Motor Mouth: This is the battery revolution that will make EVs practical
As Marshall McLuhan might say, the car is the (structural) battery
This coming Wednesday, November 24, Driving into the Future’s latest roundtable will discuss what the future of battery production may look like in Canada. Whether you’re an optimist — you really do believe all cars will be electric by 2035 — or you think we will fall short of that ambitious mark, battery-powered cars are a significant part of our future. And if Canada wants to be part of that electric revolution, we need to find a way to become a leading manufacturer of the automobile powertrains of the future. To find out what that future looks like, tune in this coming Wednesday at 11:00 AM EDT for our latest Battery Manufacturing in Canada roundtable.
Forget solid-state batteries. All that hype about silicon anodes, too. Even the much-vaunted aluminum-air battery, which can’t be recharged at homes, isn’t probably going to shake up the electric vehicle world.
But structural batteries might.
A structural battery upends that paradigm by making the entire chassis out of battery cells. In a seemingly fantastical future, not only would the load floor be — rather than contain — the battery, so too would parts of the body — the A-pillars, the roof, and even, as one research house has shown is possible, the air filter plenum — not just be packed with batteries, but actually constructed of battery cells. To paraphrase the great Marshall McLuhan, the car is the battery.
Why would this be such a breakthrough?
More importantly, they’re heavy. As in “wide load” heavy. The basic formula used these days to calculate a battery’s energy density is that they’re capable of producing about 250 watts-hours for every kilogram of lithium-ion. Or in the acronymed world engineers prefer, 250 Wh/kg.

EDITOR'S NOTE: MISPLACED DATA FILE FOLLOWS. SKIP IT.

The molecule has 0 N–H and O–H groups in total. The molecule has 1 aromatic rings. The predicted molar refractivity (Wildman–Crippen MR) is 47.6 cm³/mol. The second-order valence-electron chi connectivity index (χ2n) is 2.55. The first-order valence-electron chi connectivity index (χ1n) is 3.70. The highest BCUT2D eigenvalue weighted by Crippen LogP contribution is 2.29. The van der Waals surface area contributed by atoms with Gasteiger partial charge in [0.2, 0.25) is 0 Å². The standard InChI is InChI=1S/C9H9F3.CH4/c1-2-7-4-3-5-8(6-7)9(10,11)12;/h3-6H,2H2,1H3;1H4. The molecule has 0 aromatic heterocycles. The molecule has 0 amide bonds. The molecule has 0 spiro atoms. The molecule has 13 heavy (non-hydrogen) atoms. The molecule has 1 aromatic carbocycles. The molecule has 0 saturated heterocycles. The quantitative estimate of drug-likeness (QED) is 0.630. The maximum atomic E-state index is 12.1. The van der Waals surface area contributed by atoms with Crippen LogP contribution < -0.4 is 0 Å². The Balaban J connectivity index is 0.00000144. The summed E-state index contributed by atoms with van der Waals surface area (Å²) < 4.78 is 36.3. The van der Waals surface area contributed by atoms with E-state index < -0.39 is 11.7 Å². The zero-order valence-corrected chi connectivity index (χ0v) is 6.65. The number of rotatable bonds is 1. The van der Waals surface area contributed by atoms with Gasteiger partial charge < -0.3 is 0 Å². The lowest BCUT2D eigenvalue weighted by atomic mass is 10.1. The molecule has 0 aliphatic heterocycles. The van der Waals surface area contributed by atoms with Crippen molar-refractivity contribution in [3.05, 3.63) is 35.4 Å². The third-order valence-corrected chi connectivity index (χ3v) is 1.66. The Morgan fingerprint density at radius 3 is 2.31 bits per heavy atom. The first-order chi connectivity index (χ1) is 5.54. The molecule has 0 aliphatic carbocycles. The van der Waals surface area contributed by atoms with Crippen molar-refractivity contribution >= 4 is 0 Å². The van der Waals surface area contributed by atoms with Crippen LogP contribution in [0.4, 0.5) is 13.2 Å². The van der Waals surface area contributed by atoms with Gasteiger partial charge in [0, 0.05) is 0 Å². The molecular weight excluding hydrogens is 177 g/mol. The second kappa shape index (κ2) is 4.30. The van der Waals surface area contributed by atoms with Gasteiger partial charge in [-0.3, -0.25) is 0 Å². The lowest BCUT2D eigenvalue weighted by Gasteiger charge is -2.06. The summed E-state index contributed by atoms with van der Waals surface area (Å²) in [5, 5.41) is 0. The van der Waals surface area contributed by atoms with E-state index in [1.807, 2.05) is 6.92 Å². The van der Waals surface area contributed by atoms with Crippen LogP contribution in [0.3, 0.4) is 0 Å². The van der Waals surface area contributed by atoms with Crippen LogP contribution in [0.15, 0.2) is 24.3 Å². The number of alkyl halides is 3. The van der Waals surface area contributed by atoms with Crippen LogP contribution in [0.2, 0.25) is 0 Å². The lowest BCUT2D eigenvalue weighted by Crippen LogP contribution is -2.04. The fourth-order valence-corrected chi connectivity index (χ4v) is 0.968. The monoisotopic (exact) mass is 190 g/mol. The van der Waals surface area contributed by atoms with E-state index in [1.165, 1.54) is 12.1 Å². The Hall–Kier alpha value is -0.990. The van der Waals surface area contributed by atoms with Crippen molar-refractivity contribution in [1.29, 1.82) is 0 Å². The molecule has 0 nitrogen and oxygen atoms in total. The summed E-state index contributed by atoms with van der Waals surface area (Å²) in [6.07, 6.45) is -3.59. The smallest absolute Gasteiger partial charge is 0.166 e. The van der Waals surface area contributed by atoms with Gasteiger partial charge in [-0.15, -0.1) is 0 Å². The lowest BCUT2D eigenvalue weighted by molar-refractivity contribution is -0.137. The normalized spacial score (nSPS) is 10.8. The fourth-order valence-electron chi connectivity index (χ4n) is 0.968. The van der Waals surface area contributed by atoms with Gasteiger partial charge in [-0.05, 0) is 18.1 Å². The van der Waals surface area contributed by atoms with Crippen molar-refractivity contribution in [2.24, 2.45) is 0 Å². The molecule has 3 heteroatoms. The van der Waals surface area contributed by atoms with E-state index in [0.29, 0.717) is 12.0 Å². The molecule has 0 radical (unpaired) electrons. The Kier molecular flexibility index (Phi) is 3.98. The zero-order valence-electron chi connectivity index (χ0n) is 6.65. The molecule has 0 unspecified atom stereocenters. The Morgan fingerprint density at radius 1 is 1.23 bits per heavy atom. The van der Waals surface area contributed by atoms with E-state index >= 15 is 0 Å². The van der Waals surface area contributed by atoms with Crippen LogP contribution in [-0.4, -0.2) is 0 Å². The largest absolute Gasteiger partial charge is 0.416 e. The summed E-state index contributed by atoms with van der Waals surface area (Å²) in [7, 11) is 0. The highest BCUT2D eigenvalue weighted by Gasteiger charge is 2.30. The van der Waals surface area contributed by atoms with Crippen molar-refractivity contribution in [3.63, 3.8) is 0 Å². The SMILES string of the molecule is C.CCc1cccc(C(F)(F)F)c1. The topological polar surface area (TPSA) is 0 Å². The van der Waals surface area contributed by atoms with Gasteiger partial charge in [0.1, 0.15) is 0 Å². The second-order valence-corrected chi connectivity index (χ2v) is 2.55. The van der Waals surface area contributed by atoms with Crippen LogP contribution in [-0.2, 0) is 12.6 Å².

Do just bit of math and a 100-kilowatt-hour battery like the one Tesla squeezes into its Model S means you’re lugging around 400 kilograms of battery cells everywhere you go. And that’s in the best, most efficient of applications. It’s probably more accurate for we laymen to estimate that 100 kWh of battery weighs right around 1,000 pounds. As in half a ton.
Now imagine something like the new Hummer SUT, which is reputed to have as much as 213 kWh on board. Even if The General has found some breakthrough in efficiency, a top-of-the-line Hummer will still be dragging about a ton of battery around. Yes, it will drive farther, but because of all that extra avoirdupois, the boost in range will not be commensurate with the doubling of battery and, of course, its truck will have to have more powerful —i.e. less efficient — motors just to match the performance of the lighter, shorter-range alternative. Weight, as every automobile engineer — whether they’re chasing speed or fuel economy — will tell you, is the enemy.
Which is where structural batteries come in. By making the car out of batteries rather than adding them to an existing structure, much of that increased weight disappears. Up to a point — namely when everything structural has been converted to be a battery cell — increasing a car’s range would come with very little weight penalty.